• The  rampant  growth  of  social  media  is  likely  magnified  by  the  psychological  needs  of  connection  and  attachment.  The  early  adopters  of  social  media  influenced  their  friends  and  family  to  get  involved  with  websites  like  Friendster  and  MySpace  felt  connected,  they  became    them.  Although  older  social  media  websites  have  grown  passé,  new  iterations  (e.g.,  Facebook)  continue  to  satisfy  the  needs  of  connection  and  attachment.    Social  Media  Need-­‐State  Fulfillment     According  to  Dr.  A.  Jackson,  Neuropsychologist,  we  can  see  how  formation  of  attachment  development: Attachment has long been considered a major determinant ofwell-being. From the research of Bowlby, Harlow, and Ainsworth, it has been shown that infants seek outattachment and security from caregivers. Through this contact, we develop patterns of attachment andinternal working models that guide our behavior in future relationships.More recent research has shown that attachment is not only important for relationships, but for braindevelopment as well. The right hemisphere of the brain is responsible for the perception of visual andauditory stimuli, spatial manipulation, the perception of faces, and artistic ability (Kandel, Schwartz, &Jessell, 2000). It is also important in developing attachment to others, processing social-emotionalinformation, regulating body and emotional states, and controlling vital functions that support copingwith stress (Schore, 1994; Wittling & Schweiger, 1993). The right hemisphere is intimately tied toemotional and social intelligence, which are believed to be developed through the initial attachment todevelopment that is important for our future relationships.Socialization represents a basic human need that is important in the healthy development of brainfunction. From birth, we are conditioned to value attachment to others and this need continuesthroughout the lifespan. Continued social experience helps to hone these particular brain functions,especially as we navigate through adolescence. Through social interaction, we learn how to cope withstress and conflicts, which is important for healthy overall functioning.       10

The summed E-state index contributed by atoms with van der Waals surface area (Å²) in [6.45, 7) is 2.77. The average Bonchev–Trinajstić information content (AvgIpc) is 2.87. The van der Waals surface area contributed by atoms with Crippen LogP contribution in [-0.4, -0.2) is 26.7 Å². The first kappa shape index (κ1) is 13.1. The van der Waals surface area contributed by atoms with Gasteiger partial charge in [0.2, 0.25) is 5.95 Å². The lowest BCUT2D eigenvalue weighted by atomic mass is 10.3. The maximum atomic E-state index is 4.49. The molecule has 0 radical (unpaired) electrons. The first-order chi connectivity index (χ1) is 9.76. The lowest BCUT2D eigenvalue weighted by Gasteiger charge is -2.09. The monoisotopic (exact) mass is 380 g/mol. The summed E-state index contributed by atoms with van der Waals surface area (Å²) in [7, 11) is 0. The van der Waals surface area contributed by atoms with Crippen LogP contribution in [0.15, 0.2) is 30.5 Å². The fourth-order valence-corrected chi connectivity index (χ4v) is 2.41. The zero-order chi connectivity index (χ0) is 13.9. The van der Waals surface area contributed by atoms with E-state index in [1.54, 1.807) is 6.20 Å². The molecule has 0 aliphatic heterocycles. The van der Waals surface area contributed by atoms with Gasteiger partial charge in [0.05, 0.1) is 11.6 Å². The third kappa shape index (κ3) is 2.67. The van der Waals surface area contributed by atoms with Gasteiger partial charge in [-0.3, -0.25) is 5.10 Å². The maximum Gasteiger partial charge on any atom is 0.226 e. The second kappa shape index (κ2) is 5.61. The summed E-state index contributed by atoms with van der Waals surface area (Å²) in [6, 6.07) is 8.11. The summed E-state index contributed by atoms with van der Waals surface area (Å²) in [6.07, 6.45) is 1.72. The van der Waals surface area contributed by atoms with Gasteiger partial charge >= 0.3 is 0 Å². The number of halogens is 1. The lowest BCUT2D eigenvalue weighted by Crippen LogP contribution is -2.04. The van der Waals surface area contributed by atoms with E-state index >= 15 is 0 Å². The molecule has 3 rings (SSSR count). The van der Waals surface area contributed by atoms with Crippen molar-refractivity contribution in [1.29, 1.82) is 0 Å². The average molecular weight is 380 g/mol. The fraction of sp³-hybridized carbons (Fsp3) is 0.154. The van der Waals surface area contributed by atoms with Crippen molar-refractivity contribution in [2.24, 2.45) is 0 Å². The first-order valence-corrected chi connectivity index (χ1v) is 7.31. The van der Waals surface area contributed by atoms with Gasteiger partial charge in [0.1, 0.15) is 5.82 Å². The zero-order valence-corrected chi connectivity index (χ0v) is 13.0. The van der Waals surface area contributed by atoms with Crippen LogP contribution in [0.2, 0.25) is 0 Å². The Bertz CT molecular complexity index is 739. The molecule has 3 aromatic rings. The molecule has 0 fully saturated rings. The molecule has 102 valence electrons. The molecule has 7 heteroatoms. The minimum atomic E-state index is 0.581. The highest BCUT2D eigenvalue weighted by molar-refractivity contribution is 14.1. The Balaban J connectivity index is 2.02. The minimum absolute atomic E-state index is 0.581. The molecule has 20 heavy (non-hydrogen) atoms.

• The  rampant  expansion  of  social  media  also  seems  to  conform  to  the  standards  of  the  Diffusion  of  Innovations,  developed  by  Bohlen,  Beal  and  Rogers  in  1957.  The  standard  bell-­‐curve  of  adoption  mirrors  the  same  adoption  standards  of  social  media.  As  new  social  mediums  are  developed,  they  are  generally  adopted,  tested  and  made  valid  by  a  select  few  users.  It  is  not  until  further  adoption  occurs  that  critical  mass  adoption  begins  to  occur.  These  principles  are  not  different  from  the  growth  patterns  seen  through  various  social  media  websites  or  smartphone  applications.    Technology  Adoption  Lifecycle    Comparison  of  Trending  Data  and  Technology  Adoption  Lifecycle             11    
  • Based  on  the  adoption  of  and  interest  in  social  media,  it  can  safely  be  assumed  that  social  media  interest  and  usage  is  in  the  Early  Majority  stage.  This  early  majority  phase  has  taken  several  years  to  develop,  thus  it  can  be  expected  that  the  Late  Majority  and  the  Laggards  will  come  to  join  the  ranks  of  social  media  users  over  the  next  2 3  years.  This  trend  will  likely  apply  to  both  businesses  and  consumers.    as  well  as  data  from  Pew  Research  Center,  65%  of  adults  in  the  US  use  social  media.  We  can  assume  that  when  the  Late  Majority  and  Laggards  start  to  use  social  media,  adoption  rates  should  reach  80 85%  of  all  American  adults.       Source:  PEW  Research  Center,  December  2011                       12    
  • The  following  statistics  illustrate  the  profound  use  and  adoption  of  some  of  the  more  popular  social  media  entities.    Eight  Wonders  of  Social  Media     -­‐ -­‐blo ;  Paul  Allen,  Google+,  "Google+  Growth  Accelerating.  Passes  62  million  users.  Adding  625,000  new  users  per  day.  Prediction:  400  million  users  by  end  of  2012,"  December  2011     13